The mainstream media would have us believe that there are only two schools of thought: liberal and conservative. Conservatives are religious, they insist, and liberals are secular. Further analysis reveals that things aren’t so simple. There are hyper-liberal Christian anarchists, and even Christian atheists like Robert M. Price.
While there are some who insist Jesus never even existed, and others who think the bible should be taken completely literally, the mainstream academic consensus lies somewhere in between.
I had the honor of speaking with Robert Shedinger, a professor at Luther College, Iowa. With a doctorate of religious studies from Temple University, he has written a book with a seemingly controversial title: Was Jesus a Muslim? Questioning Categories in the Study of Religion. He argues that Jesus was as much a political figure as a religious one.
In fact, despite identifying himself as a Christian, he believes that people can abandon religion without abandoning God.
I’d like to thank you for speaking with me, Robert.
It is a pleasure to be able to share my work with you and your readers.
I’m happy to hear it.
So you’ve written a book called Was Jesus a Muslim? Now, obviously, religion is a touchy subject for many people, and I would expect this to be one of those questions that sparks controversy. Would you say you encounter offense or intrigue more often when you talk about this subject?
This is an interesting question. You would think that a book with this title would spark controversy. In fact, the publisher was originally quite nervous about the title and wanted to change it, thinking that people would answer the question “Was Jesus a Muslim?” with a resounding “No!” and not buy the book.
But the reaction has actually been quite different. Muslim readers really like the book and don’t find the idea of Jesus being a Muslim at all controversial. The Muslim identity of Jesus is a standard article of faith for Muslims.
What does surprise them is seeing such an idea coming from someone who identifies as a Christian. But overall Muslim readers have embraced the book and I have had the opportunity to speak in nearly a dozen mosques from North Carolina to California as a result.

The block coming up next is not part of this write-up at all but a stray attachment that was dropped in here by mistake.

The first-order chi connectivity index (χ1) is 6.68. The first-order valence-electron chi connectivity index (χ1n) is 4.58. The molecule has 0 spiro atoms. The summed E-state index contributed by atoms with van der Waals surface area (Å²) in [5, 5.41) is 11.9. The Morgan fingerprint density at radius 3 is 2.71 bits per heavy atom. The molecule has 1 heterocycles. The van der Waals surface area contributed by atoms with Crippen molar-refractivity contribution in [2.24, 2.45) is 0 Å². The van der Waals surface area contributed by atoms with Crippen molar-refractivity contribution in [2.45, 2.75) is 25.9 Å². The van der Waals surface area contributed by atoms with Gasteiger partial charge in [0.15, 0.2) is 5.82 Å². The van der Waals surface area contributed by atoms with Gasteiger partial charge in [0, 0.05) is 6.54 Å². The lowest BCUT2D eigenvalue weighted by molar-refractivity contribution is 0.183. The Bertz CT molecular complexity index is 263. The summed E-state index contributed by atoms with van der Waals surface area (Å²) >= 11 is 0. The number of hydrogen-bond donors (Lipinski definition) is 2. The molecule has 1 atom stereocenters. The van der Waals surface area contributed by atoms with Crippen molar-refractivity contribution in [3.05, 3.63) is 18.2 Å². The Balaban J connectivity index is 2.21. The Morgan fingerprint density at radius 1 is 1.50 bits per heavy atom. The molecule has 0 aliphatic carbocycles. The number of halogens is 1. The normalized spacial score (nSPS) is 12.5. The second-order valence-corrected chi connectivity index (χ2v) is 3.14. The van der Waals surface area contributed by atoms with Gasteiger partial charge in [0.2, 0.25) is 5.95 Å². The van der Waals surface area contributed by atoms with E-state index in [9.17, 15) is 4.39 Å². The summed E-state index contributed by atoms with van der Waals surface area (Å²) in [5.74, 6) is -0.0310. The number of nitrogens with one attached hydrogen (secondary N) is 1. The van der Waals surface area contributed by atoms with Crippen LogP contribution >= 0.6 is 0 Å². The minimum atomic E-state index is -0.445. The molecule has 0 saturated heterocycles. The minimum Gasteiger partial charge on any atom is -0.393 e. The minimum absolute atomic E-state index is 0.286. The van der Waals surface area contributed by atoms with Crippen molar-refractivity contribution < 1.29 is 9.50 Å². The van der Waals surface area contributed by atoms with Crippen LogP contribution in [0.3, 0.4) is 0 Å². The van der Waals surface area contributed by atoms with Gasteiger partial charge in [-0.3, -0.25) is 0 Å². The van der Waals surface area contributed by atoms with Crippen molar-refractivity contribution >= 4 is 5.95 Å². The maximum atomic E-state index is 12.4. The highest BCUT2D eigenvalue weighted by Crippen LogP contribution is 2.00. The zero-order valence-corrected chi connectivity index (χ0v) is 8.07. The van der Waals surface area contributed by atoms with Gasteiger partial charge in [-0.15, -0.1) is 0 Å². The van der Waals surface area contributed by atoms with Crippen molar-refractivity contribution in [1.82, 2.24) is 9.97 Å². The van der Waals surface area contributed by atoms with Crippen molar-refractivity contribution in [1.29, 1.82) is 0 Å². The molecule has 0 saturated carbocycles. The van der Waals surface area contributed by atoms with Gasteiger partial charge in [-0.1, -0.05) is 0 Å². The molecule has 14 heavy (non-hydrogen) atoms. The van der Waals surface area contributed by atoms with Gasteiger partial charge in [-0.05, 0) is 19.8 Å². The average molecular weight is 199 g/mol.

By contrast, the Christian reaction has been quite muted. I have received no invitations to speak in churches outside of my local community where people know me, nor have I received any emails or letters expressing concern about or objection to the book. The Christian reaction has been mostly silence, something that my Muslim friends find surprising.
I am grateful for the interactions with the American Muslim community that the book has made possible, but I would welcome more dialogue with Christians, who were, after all, the intended primary audience for the book.
I hoped the book would create renewed energy for positive Christian-Muslim engagement even though I realize its major premise can be a heavy lift for Christians. I know there are many open-minded Christians out there who could positively engage my ideas.
I’m a bit surprised by that. I would expect stronger reactions and more interest in the subject from Christians. Would you hazard a guess at why this is the case?
I know the thesis is provocative for Christians, and instead of responding maybe they are more inclined to just ignore the book and hope it goes away. But I really don’t know. The book has been adopted for use in a number of college courses, so students are reading it, some of whom are undoubtedly Christians. But without any significant response from the wider Christian community, it is hard for me to know how it is playing. This may simply be a sign of just how difficult it is to engender fruitful interactions between Christians and Muslims in this time of very public Islamophobia.
That’s an unfortunate state of affairs. I hope that this doesn’t hinder your efforts, and that you will be able to make some ground.